Ever since Blackpink Lisa published her solo MV, though Blinks of course went completely crazy about it, the fact that “Lalisa” has been receiving quite a lot of mixed reviews from critics really brought some mood down.
Most notably, a well-known äṃệŕïċän music magazine named NME just published a review of LALISA, in which it said, Lalisa likely failed to satisfy this tough listener.
According to NME, the score for Lisa’s first solo debut was only 2 out 5 stars, which is very low, and following that are dozens of harsh criticisms.
Specifically, the review is titled, “Lisa’s dull and empty “Lalisa” is far from the solo debut the Blackpink rapper deserves” and began with the sharp comment “Lisa’s first single album falls disappointingly flat”.
The review then heavily criticized Lisa’s rap on the song, stating, “Instead of the shining, swaggering triumph you might expect, its quality is disappointingly low”.
Thus, they doubted the real capacity of Lisa as well as YG’s producers. The lyrics are also considered empty, which didn’t show any of the female idol’s serious attitude at all.
The review got even harsher when NME affirmed that: “It’s hard to find the positives in “Lalisa”.
“The title track is an awkward song, lurching through its lines that find Lisa switching between dull singing and rapped bars, rather than encapsulating the idol’s natural cool”.
According to this magazine, Lalisa is nothing but “a different track altogether”.
Perhaps, only when it was a Blackpink song, the dynamic of having different voices and personalities could possibly save it. But only one person? “it falls regrettably flat”, they stated.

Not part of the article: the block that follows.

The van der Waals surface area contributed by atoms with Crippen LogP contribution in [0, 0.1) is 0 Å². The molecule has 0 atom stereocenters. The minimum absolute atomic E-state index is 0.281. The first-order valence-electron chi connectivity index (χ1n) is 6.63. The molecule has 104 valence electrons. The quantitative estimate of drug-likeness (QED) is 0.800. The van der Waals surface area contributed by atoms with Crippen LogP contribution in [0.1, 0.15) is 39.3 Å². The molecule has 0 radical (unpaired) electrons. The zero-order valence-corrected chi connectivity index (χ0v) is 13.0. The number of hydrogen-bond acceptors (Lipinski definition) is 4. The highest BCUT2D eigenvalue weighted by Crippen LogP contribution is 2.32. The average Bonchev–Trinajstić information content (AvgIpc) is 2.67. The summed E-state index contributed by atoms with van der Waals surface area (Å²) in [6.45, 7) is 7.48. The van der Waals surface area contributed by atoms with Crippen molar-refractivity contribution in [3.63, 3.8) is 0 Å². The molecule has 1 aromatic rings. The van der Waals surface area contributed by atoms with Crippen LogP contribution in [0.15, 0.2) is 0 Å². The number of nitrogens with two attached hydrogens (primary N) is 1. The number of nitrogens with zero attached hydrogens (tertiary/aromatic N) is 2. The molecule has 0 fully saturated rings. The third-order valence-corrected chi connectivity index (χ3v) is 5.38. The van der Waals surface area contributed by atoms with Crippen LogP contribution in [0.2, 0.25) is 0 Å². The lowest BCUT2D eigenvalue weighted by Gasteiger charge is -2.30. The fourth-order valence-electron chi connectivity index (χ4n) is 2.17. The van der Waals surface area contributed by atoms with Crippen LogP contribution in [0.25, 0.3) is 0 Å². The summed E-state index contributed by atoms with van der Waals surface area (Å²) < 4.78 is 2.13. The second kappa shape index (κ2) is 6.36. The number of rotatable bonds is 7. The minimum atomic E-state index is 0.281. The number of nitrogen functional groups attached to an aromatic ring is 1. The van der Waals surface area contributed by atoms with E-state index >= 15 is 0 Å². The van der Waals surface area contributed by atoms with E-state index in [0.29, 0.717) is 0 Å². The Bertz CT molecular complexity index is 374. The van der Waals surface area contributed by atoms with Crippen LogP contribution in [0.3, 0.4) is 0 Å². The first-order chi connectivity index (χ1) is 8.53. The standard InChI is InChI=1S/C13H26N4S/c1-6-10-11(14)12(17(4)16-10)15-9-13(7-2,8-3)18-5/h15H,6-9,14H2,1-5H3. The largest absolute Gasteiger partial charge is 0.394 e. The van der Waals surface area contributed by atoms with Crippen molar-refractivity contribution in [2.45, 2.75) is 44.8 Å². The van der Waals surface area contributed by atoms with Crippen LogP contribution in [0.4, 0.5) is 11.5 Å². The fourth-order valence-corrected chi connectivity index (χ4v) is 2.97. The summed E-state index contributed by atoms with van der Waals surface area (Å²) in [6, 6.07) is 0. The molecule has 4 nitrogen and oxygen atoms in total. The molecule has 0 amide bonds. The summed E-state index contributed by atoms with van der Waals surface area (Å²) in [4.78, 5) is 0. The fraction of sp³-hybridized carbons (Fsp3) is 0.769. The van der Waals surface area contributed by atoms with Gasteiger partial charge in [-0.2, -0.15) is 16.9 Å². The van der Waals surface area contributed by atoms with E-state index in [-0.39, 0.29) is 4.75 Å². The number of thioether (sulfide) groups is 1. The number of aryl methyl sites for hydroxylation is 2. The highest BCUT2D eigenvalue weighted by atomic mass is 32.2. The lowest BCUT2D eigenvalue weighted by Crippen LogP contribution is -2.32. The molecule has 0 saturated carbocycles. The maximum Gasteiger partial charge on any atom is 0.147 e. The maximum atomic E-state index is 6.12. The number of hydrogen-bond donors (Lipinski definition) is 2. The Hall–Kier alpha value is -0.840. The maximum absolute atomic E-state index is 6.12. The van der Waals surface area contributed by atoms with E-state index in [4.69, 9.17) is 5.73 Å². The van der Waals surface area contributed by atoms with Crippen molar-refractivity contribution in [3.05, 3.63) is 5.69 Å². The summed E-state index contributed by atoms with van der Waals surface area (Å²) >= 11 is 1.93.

Everything didn’t stop there. NME even rated the B-side “Money” much worse than Lalisa. They stated “Money” was obvious, safe, and boring to be worthy of нιтting repeat.
Besides, the Thai rapper was said to be unable to pull off the braggadocio required to make you envious of her stacks.
The last thing NME mentioned was Lisa isn’t credited with any creative input on either track, both written and produced instead by a varying combination of Blackpink’s frequent collaborators including Teddy Park, 24, Bekuh Boom, and R. Tee.
Some netizens may claim that it’s Lisa who specifically requested for her Thai culture to be put into Lalisa, however, Lisa just revealed she told Teddy that “I wanted to produce the song in Thai-style”, and all of the tracks were said to be done by Teddy.
Well, throughout the review, it’s hard to see any NME’s compliment on Lalisa. At the moment, this article has caused tons of various arguments on social platforms.
While fans are trying to give strong viewpoints to defend Lisa, lots of other netizens find NME’s critics reasonable at some points.
Anyway, up to now, “Lalisa” has still made a lot of records and is successful in terms of finance.
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